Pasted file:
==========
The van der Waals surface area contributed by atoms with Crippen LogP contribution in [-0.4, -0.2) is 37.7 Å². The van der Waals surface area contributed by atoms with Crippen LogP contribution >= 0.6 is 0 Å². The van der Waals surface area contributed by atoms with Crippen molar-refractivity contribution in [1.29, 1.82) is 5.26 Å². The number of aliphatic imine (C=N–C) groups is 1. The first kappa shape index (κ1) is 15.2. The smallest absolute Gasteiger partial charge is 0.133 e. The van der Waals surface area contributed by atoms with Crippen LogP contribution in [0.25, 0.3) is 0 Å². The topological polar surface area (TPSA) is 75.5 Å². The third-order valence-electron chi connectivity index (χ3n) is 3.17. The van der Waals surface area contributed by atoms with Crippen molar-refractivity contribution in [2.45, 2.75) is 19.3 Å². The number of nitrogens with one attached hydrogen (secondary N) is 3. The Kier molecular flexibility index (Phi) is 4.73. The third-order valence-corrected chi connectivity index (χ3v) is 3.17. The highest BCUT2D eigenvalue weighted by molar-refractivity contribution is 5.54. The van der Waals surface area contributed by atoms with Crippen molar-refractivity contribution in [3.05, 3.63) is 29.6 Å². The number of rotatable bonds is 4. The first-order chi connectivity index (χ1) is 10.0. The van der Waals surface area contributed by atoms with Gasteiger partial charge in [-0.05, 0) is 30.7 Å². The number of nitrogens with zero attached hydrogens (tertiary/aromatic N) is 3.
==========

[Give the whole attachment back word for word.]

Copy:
The van der Waals surface area contributed by atoms with Crippen LogP contribution in [-0.4, -0.2) is 37.7 Å². The van der Waals surface area contributed by atoms with Crippen LogP contribution >= 0.6 is 0 Å². The van der Waals surface area contributed by atoms with Crippen molar-refractivity contribution in [1.29, 1.82) is 5.26 Å². The number of aliphatic imine (C=N–C) groups is 1. The first kappa shape index (κ1) is 15.2. The smallest absolute Gasteiger partial charge is 0.133 e. The van der Waals surface area contributed by atoms with Crippen LogP contribution in [0.25, 0.3) is 0 Å². The topological polar surface area (TPSA) is 75.5 Å². The third-order valence-electron chi connectivity index (χ3n) is 3.17. The van der Waals surface area contributed by atoms with Crippen molar-refractivity contribution in [2.45, 2.75) is 19.3 Å². The number of nitrogens with one attached hydrogen (secondary N) is 3. The Kier molecular flexibility index (Phi) is 4.73. The third-order valence-corrected chi connectivity index (χ3v) is 3.17. The highest BCUT2D eigenvalue weighted by molar-refractivity contribution is 5.54. The van der Waals surface area contributed by atoms with Crippen molar-refractivity contribution in [3.05, 3.63) is 29.6 Å². The number of rotatable bonds is 4. The first-order chi connectivity index (χ1) is 10.0. The van der Waals surface area contributed by atoms with Gasteiger partial charge in [-0.05, 0) is 30.7 Å². The number of nitrogens with zero attached hydrogens (tertiary/aromatic N) is 3.